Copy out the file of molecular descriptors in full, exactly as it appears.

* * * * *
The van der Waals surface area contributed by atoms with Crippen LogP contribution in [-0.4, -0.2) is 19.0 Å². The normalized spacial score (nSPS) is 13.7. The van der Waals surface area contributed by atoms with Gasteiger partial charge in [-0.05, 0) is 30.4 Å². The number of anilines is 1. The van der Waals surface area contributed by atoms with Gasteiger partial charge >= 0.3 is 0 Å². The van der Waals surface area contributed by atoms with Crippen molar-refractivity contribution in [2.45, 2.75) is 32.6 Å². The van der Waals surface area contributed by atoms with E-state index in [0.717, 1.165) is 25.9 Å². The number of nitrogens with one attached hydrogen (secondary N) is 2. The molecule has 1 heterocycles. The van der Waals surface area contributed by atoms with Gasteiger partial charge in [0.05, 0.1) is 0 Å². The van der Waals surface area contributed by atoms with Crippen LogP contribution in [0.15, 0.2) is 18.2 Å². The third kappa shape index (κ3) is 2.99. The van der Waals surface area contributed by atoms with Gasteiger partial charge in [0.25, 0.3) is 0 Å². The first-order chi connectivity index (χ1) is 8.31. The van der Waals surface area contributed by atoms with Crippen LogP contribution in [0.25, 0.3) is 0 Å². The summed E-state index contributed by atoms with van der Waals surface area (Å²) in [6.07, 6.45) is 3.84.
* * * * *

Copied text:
The van der Waals surface area contributed by atoms with Crippen LogP contribution in [-0.4, -0.2) is 19.0 Å². The normalized spacial score (nSPS) is 13.7. The van der Waals surface area contributed by atoms with Gasteiger partial charge in [-0.05, 0) is 30.4 Å². The number of anilines is 1. The van der Waals surface area contributed by atoms with Gasteiger partial charge >= 0.3 is 0 Å². The van der Waals surface area contributed by atoms with Crippen molar-refractivity contribution in [2.45, 2.75) is 32.6 Å². The van der Waals surface area contributed by atoms with E-state index in [0.717, 1.165) is 25.9 Å². The number of nitrogens with one attached hydrogen (secondary N) is 2. The molecule has 1 heterocycles. The van der Waals surface area contributed by atoms with Gasteiger partial charge in [0.05, 0.1) is 0 Å². The van der Waals surface area contributed by atoms with Crippen LogP contribution in [0.15, 0.2) is 18.2 Å². The third kappa shape index (κ3) is 2.99. The van der Waals surface area contributed by atoms with Gasteiger partial charge in [0.25, 0.3) is 0 Å². The first-order chi connectivity index (χ1) is 8.31. The van der Waals surface area contributed by atoms with Crippen LogP contribution in [0.25, 0.3) is 0 Å². The summed E-state index contributed by atoms with van der Waals surface area (Å²) in [6.07, 6.45) is 3.84.